North / Orie. =
East / Meri. = Meridies = South /
Occi. = Occidens = West) the lower left corner we learn that the comet
was visible in the Eastern sky (Oriens is up).
There are several remarkable things about this leaflet. First of all, the drawing op the Pleiades is upside down. Is it possible that the artist who made this drawing (or he who ordered it) had watched the Pleiades through a telescope? Anyway, it lured people to think that the Great Bear / Big Dipper (Ursa Major) was drawn, not the Pleiades. Furthermore, as we can see, the position of the observations (or better: sightings) differs from the actual position. But who cares? It is a nice eyewitness account concerning a comet never to return again.
About the mix up of the
Pleiades and Ursa Major: Sumner Hunnewell from Austin, Missouri, USA,
draw my attention to
"A Narrative of the Planting of the Massachusets-Colony
&c." published in the "Collections of the Massachusetts Historical
Society" in 1694:
My copy of this leaflet has been published in the January 2008 issue of 'The Antiquarian Astronomer', the Journal of the Society for the History of Astronomy in the UK, where it featured an outstanding article, written by Mike Frost of the Coventry and Warwickshire Astronomical Society, on the Northamptonshire Astronomers of the 17th Century John Twysden and John Palmer.
The first comet discovered with a telescope by Gottfried Kirch, of Koburg, Germany, on 1680 November 14th.
This chart titles 'COMET welcher
Anno 1680 und 1681 beobachtet worden' ('Comet that has been observed
in 1680 and 1681'),
and was published in 1691 in Matheus Merian's 'Theatri
Europaei, Zwölffter Theil'.
This map was published in the January 2008 issue of
the Dutch astronomy magazine Zenit.
Comet läst sich in Europa sehen.
(text in italic and brackets added by HB):
The copperplate was later reused in 1696 for Johannes Zahn's Speculae Physico-Mathematico-Historea, printed in Nuremberg.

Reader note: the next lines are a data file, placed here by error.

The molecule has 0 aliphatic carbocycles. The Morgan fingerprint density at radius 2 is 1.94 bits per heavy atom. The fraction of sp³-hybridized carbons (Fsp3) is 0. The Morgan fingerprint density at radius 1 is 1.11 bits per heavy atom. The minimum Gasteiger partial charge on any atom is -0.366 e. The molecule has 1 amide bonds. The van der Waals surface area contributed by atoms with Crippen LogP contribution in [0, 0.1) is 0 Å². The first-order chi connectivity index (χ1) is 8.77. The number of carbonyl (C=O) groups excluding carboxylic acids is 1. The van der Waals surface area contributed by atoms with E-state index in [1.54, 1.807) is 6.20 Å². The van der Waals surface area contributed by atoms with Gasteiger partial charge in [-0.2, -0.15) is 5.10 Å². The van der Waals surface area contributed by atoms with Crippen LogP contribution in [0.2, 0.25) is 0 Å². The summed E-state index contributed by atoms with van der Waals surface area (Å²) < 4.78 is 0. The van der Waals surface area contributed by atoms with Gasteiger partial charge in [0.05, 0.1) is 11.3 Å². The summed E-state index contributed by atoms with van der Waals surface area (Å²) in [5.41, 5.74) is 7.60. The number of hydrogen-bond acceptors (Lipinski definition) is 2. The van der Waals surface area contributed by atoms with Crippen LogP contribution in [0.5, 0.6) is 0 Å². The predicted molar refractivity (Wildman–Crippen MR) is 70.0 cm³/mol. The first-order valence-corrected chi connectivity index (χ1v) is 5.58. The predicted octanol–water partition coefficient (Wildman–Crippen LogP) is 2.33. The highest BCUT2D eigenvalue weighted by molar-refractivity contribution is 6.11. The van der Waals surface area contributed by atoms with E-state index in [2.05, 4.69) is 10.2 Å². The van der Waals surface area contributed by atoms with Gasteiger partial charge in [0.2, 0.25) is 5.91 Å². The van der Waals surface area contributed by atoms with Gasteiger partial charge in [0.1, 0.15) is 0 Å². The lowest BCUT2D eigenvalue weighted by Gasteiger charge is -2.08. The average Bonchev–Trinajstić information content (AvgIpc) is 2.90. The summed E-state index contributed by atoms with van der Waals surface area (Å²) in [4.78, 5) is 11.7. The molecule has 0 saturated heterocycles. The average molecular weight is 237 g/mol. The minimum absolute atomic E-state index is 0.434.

There is also something peculiar
about this chart. What puzzled me right away was the large oval to the
lower right. It just didn't make sense.
Until I found out about the
tale of the 'Comet egg leg laid by a Roman hen in 1680', published by
Friedrich Madeweis (Berlin, 1681) - this can be found on website of the
I would like to thank Maik Meyer, www.comethunter.de, for his information on this matter. It was of great help solving this riddle.
The text reads as
is referred to is written by Johann Christoph Wagner (1640 - ?) and
In the tail of the comet the following constellations are drawn: Delphinus (Dolphin), Cygnus (Swan), Aquila (Eagle) and Antinous.
Around 1690 Christoph Weigel
published under his latin name Christophoro Weigelio his 'Ethica
Naturalis' (complete title: Ethica Naturalis seu Documenta Moralia e
variis rerum Naturalium proprietatibus Virtutum Vitiorumque symbolicis
imaginibus collecta), a so called "Emblem Book".
I purchased this page in April 2005.
Reinier Ott translated this text into Dutch (Thanks Reinier!) - one day I will translate it to English.
nieuw vuur verdrijft de nacht
het ongewoon licht van een hemellichaam,
Even now, after all these centuries this text still has potency to scare the s... out of (ignorant) people!
The same plate also appears in
the Dutch Emblem Book: "Beschouwing der Wereld" (1708) by
Jan Luiken (or Luyken), 1649-1712, with a direction to
two Bible verses:
"And there shall be terrors and
great signs from heaven", Luke XXI:11, and